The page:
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(Svanholmen, Stockholm, Sweden)

“What do you speak on?”  is probably the most common question professional speakers ask each other.

It’s understandable, we want to find out what the other speaker’s expertise is.

But personally I like this question better: What is your next speech going to be on?

Because I find it more interesting to learn what a speaker is doing research on at the moment, which things has triggered the speakers thoughts recently in such a way that he (or she) feels compelled to write a new speech about it. I want to know what the speaker thinks that others should be thinking soon.

It’s more interesting to find out where someone is going than to find out where he (or she) is at. At least it is better at triggering my imagination.

Today I sat down with fellow speaker, Magnus Lindkvist. Magnus is a truly global speaker who has been able to develop an impressive speaking career over the last 15+ years that has taken him literally all over the world to speak.

But today he was not travelling the world, but sat with me on my island and discussed future speeches.

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As a speaker we normally have a “theme” that we talk on. The subject that we are “thought leaders” on.

Magnus is a “trendspotting futurologist”, I am “the global conference speaker”, and the topics I speak on are “Business Creativity”, “Change” and “Global Mindset”.

Over the years I have developed new speeches based on the topics that I have come to understand that my clients need to hear.

(A new speech should be a combination of a) Something you want to learn more about, 2) Something you are already an expert on 3) something clients are willing and interested to hear more about.)

I started speaking 20+ years ago and talked about “Internet and Marketing” at a time when most business leaders did not even know what the Internet was about.

Then in 1998 I wrote a book about “internet and customer service” and turned that into a speech at a time when companies still thought that the Internet was just a marketing channel.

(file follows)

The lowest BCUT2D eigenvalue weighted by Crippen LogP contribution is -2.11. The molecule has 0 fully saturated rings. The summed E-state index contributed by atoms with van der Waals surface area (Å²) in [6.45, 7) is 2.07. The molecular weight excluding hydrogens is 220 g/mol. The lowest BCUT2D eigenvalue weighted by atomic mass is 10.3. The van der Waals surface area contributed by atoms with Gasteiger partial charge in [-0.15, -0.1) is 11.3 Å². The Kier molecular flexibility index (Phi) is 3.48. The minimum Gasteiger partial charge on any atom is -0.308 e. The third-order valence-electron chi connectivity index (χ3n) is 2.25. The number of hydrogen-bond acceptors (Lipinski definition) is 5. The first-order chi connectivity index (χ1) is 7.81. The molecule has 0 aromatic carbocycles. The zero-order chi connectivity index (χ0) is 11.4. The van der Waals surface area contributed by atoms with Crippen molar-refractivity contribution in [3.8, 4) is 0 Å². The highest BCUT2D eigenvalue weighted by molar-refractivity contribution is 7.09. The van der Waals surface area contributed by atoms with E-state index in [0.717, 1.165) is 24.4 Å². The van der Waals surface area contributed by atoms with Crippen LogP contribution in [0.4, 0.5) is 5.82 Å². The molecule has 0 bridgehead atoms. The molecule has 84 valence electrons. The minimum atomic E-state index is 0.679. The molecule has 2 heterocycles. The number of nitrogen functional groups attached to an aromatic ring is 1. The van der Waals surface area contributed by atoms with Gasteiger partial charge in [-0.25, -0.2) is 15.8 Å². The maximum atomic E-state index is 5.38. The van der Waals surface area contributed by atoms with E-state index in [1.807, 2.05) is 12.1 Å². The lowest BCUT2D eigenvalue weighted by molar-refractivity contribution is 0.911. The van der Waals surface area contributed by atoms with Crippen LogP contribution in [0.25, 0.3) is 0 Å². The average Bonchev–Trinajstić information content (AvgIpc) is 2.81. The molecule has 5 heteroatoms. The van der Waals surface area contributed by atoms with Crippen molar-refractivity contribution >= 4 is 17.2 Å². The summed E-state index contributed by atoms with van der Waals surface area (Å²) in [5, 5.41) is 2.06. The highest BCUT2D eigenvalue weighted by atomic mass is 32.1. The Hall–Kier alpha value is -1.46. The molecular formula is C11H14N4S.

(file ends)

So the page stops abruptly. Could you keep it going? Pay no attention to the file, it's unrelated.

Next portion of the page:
Then I wrote a series of books, and a speech, on Business Creativity when I realised that one big advantage that the Internet had brought with it was the ability to make companies look at their business model in a new way, but that they needed more creativity in order to keep questioning what they were doing and why.

In 2005 I moved to China and started work on a book that would become “The Developing World” about what I learnt about creativity in developing countries – after I had travelled to more than 20 developing countries and met a series of very creative people there.

And in my latest book “One World. One Company.” I studied the concept of Truly Global Companies which is now one of my most popular speeches.

All of these speeches might seem very different from each other, but for me they have a very logical and clear connection: They are subjects that I have found so interesting that I had to study them deeply and yet been topics that the general business world did not have enough knowledge of at the moment.

In order to stay relevant as speakers we constantly need to stay ahead of the curve, constantly think of new speeches that we can develop.

I find that the best way to do that is to learn as much as we can from the clients that we are working with as speakers. But I think the best way to learn about the process of developing new speeches is to learn from other speakers.

Thus my afternoon in the sun with Magnus today.

What is your next speech going to be about?

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